The Animations on this Page are to the best of my knowledge are Royalty Free.

These are the only animations of Dalmations however, more aninations can be accessed from the table at the bottom of the page.


WordDalmatians

Although Dalmatians have been around for 600 years or so the Dalmatian only become prominent since the release of the popular Walt Disney’s animated film about a litter of Dalmatian puppies who are abducted and it’s up to the puppy’s parents to find them before they are used as a diabolical fashion statement. The movie, “101 Dalmatians” was released in 1961 and was based on the novel written by author Dodre Smith published in 1956.

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The exact time and location of the dog’s origin are unknown. However, because Dalmatians appear in an Italian wall painting dated about 1360 A.D. and because these spotted dogs were named after Dalmatia, an Adriatic coastal region and one may assume that they originated somewhere in this area. However, it wasn’t until 1780 when the name ‘Dalmatian’ was used in the English language.

The Dalmatian is amongst the most easily recognized dogs. For the most part they are born completely white and gradually having dark spots throughout the entire body. The spots are more likely to appear black or brown but can appear a blue-greyish or even a dark to pale yellow colour as well.

Their coat is short, fine and dense Although Dalmatians tend to shed a whole lot, frequent grooming can help control the shedding. Shedding may be a problem but not doggy odours since Dalmatians require minimal bathing. Even if Dalmatians shed a lot they are often recommended to people who are allergic to dogs because their fur doesn’t trigger symptoms the way most coated breeds do.

Dalmatians grow to 56–61cm (22–24ins) when mature and can weigh over 25kgs (55lbs). During the 17th to 19th centuries when the mode of travel was by horse or by carriage, the Dalmatians became a society dog and were trained to run alongside women’s carriages, through this they became known as Coach dogs or Ladies dogs. Actually, the term coaching is referring to how the Dalmatian will take up position just off the side and towards the rear of a horse and run with them. In fact, in Great Britain, Dalmatians are still nicknamed “English coach dogs” and “plum pudding dogs.”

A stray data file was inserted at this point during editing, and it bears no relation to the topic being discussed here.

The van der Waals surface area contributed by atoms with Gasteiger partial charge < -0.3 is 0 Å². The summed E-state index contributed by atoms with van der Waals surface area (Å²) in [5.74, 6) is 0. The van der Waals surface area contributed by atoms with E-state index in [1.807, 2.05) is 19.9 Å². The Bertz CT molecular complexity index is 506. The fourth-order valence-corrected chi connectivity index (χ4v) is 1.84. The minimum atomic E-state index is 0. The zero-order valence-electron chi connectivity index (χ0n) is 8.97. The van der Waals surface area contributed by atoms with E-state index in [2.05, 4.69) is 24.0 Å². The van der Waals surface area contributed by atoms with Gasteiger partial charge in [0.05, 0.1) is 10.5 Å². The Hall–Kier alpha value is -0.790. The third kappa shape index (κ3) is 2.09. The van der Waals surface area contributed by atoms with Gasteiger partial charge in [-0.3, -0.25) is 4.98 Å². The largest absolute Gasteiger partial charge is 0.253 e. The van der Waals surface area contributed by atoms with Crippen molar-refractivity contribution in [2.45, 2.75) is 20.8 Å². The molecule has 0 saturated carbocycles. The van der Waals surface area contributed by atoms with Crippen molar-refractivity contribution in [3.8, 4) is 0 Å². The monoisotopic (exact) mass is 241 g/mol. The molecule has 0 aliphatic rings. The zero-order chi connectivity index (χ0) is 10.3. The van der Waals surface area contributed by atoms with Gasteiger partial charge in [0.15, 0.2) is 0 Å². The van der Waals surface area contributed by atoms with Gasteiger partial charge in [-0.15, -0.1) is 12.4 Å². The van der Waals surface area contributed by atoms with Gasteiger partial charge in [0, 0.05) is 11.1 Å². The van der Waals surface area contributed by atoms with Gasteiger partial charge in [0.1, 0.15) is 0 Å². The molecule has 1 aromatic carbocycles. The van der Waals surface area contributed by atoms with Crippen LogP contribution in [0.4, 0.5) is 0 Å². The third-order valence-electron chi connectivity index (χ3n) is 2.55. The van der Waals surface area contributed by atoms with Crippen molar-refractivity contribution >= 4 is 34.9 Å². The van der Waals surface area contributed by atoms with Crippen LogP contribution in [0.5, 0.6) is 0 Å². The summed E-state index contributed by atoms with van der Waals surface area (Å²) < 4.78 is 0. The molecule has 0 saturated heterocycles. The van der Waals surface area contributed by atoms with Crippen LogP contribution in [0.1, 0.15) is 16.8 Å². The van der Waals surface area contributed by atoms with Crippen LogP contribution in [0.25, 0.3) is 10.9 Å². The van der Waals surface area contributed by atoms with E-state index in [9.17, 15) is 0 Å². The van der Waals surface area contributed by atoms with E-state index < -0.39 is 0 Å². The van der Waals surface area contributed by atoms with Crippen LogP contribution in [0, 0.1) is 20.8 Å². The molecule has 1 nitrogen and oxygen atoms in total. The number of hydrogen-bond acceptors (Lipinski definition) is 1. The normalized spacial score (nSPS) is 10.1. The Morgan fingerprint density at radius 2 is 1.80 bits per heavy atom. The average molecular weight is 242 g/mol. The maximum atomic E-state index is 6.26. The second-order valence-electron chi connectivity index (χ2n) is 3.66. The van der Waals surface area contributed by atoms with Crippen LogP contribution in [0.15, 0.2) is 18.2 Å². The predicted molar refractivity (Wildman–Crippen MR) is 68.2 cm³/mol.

The Dalmatian is a very physical breed, with a strong, muscular body and able to run great distances without tiring. The Dalmatian also has what seems to be a natural calming effect on horses. This trait about the breed was seen very early on and soon the Dalmatian was identified with horses. Possibly horse mounted warriors or hunters first used the breed in their activities.

In the 1700’s, Dalmatians were used to protect horses that pulled English stagecoaches. Typically two Dalmatians would run next to the horses as they pulled the coach. When other dogs tried to run out and scare the horses, the Dalmatian team would chase them away. Over the years, Dalmatians formed a close bond with horses.

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The Dalmatian became the horses pet as it were, to help keep them calm. There are many reports and stories of seeing a fire team rushing to the scene of a call, with a Dalmatian or two running between the horse teams. Once on the scene of the call, the Dalmatian took over as guard dog, insuring that nothing was stolen from the apparatus. The Dalmatian is a very loyal breed to its owners and an admirable foe when challenged.